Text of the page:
Freybe and Bischof understand theories as presuppositions used in various praxeological areas of Digital Humanities such as tools and data. In their paper Grounding Theory in Digital Data: A Methodological Approach for a Reflective Procedural Framework, they argue that the challenge for theoretic DH is to trace back these kinds of hidden theoretic assumptions – that can be various and even conflicting – and to inspect them together under the reflective procedural framework of grounded theory.

Kleymann, Niekler, and Burghardt, however, investigate theory as a concept within DH research. In their article Conceptual Forays: A Corpus-based Study of “Theory” in Digital Humanities Journals, they present two case studies, which provide semasiological and onomasiological perspectives on theory as a concept. Taking into consideration DH journals from a timespan ranging from the 1960s to 2020, they are able to show that theories in DH often refer to “canonical” writings and thinkers. In addition to this, their studies of “theory” embeddings with a pre-trained BERT language model hints not only at semantic shifts over time. Rather, they highlight semantic similarities between the concepts of model, tool, method, and experiment.

Not far from the notion of theory Reiter and Pichler use, Roller defines theory as a conceptual model with the functions of explaining, predicting and generalizing the outcome of specific analyses. In her contribution Theory­-driven Statistics for Historiography: Presenting Pitfalls and a Practical Guide by the Example of the Reformation, she shows how specific theories can be used to generate, test and modify scientific hypotheses. However, contrary to Reiter and Pichler’s contribution, Roller does not understand theories as extensive frameworks that can be reshaped but not entirely verified or falsified by DH scholarly practice, but as a smaller unit that, although mandatory for research practices, is under permanent (re-)construction and may also be rejected entirely.

In her article Sailing on Encrypted Seas: The Archive and Digital Memory in African and Diasporic, Furiasse, who agrees with Freybe and Bischof’s idea that digital tools and methods are informed by theoretic assumptions, focuses on practices of memory and storage in digital archives. Starting from the “end-of-archive” narrative, she imagines alternative narratives for using digital media inspired by African and Diasporic Futurism, especially within cultural heritage projects. Furiasse dives deeply into the idea that narratives can not only be part of explicit meaning-making in research practices but also serve as metaphorical and symbolic backgrounds. She creates an outstanding perspective in which fictional and factual narratives complement each other.

In Krämer’s paper Beyond ‘rhetoric of depth’: cultural technique of flattening, diagrammatic machines and ‘deep learning’, the notion of theory hints at a form of abstract thinking and reflection and thus with – what seems to be – essential humanities work. She chooses hermeneutics as one specific theoretical concept relevant to the DH discourse and aims to critique approaches from “critical digital humanities” based on a rhetoric of depth. Instead of hermeneutizing DH, she argues for an embracing of flatness in the form of surface analysis, applying it as a primary methodological and genuine DH technique.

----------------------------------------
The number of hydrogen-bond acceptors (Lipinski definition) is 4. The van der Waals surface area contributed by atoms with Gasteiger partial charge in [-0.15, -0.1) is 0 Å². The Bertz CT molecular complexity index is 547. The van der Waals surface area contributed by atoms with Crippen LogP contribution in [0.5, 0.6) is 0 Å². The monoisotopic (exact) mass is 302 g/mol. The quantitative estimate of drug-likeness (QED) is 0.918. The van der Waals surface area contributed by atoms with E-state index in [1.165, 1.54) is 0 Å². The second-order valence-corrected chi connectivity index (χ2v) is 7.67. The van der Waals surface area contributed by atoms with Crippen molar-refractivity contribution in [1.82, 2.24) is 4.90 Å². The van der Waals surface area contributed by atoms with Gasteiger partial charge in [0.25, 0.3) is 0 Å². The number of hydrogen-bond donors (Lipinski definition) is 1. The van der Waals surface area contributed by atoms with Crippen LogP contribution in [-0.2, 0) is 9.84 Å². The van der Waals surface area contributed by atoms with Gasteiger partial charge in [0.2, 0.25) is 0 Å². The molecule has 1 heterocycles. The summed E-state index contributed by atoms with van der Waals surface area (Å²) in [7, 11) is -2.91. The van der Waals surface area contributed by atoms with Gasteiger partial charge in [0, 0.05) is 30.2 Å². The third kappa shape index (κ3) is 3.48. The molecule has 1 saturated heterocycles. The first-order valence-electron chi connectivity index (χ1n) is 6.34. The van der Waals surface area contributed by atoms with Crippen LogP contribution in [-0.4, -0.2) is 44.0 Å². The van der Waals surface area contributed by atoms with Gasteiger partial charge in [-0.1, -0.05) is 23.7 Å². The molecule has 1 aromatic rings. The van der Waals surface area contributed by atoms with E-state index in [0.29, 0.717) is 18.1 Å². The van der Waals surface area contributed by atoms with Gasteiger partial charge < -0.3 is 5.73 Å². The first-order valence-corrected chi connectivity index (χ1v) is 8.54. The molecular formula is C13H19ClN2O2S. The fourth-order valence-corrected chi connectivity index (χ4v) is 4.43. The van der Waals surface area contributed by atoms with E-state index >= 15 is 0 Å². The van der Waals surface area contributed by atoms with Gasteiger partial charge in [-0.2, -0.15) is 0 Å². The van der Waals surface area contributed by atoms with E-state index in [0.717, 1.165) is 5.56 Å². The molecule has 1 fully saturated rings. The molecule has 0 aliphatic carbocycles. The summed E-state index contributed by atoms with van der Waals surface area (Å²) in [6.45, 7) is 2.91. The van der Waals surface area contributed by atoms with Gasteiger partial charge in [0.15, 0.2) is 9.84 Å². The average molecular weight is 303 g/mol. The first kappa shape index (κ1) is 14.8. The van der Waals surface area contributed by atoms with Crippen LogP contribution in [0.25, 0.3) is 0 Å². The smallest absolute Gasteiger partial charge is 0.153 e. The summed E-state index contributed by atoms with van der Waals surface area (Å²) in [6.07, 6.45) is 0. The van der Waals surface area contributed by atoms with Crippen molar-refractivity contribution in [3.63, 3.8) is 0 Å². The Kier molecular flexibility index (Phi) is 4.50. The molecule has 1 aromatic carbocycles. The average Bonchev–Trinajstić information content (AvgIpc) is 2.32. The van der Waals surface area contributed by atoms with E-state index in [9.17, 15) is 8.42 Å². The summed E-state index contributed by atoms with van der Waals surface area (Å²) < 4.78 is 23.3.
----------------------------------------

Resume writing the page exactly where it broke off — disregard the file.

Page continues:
In From the Archive to the Computer. Michel Foucault and the Digital Humanities, Schmidgen, Dotzler, and Stein elaborate on the parallels between Michel Foucault’s discourse analysis and current statistical semantics based on Zellig Harris’ distributional hypothesis. In doing so, the authors argue for a re-reading of the Archaeology of Knowledge and demonstrate how Foucault’s discursive aspects (i.e., object, style, concepts and themes) and regularities still address current challenges of computational discourse analysis. Against this background, the authors discuss Foucault’s position that discourse emerges as a function which cannot be deductively inferred from features and thus move towards a critique of GPT language models.

In Windhager and Mayr’s contribution Distributed Cognition and the Digital Humanities Notes on New Nootechnology, theory is, once again, understood as a framework of doing research. As one of such frameworks, they use distributed cognition in order to test its reliability as a stable theoretical background for DH as a field of research. They argue that cognition is not only distributed because of interdisciplinarity and team work. Rather, digital tools developed in this field can be used as an extension of the mind thus further extending the distributed cognition and serving as a means of thinking. They conclude that distributed cognition provides a valuable theoretical lens to reflect on traditional humanities practice while at the same time guiding design, development and evaluation of DH technologies. They thus tell the narrative of tools developed in DH serving scholarly meaning-making in Digital as well as non-digital Humanities.

We would like to thank all the authors who contributed their epistemic narratives and theorytellings in DH to this special issue. We also thank the numerous reviewers whose constructive feedback and suggestions helped to considerably improve the quality of this special issue. Since this work on the special issue was impacted by COVID-19, we especially appreciate the dedication and contributions of those involved. Furthermore, we would like to thank our working group “Digital Humanities Theorie” from the Digital Humanities Association in the German Speaking Area (DHd) for many stimulating discussions and suggestions on the overall topic of theory in DH. And, finally, special thanks to Andrew Piper (and the team of CA) who not only offered to edit our special issue, but also patiently guided us through the publishing process.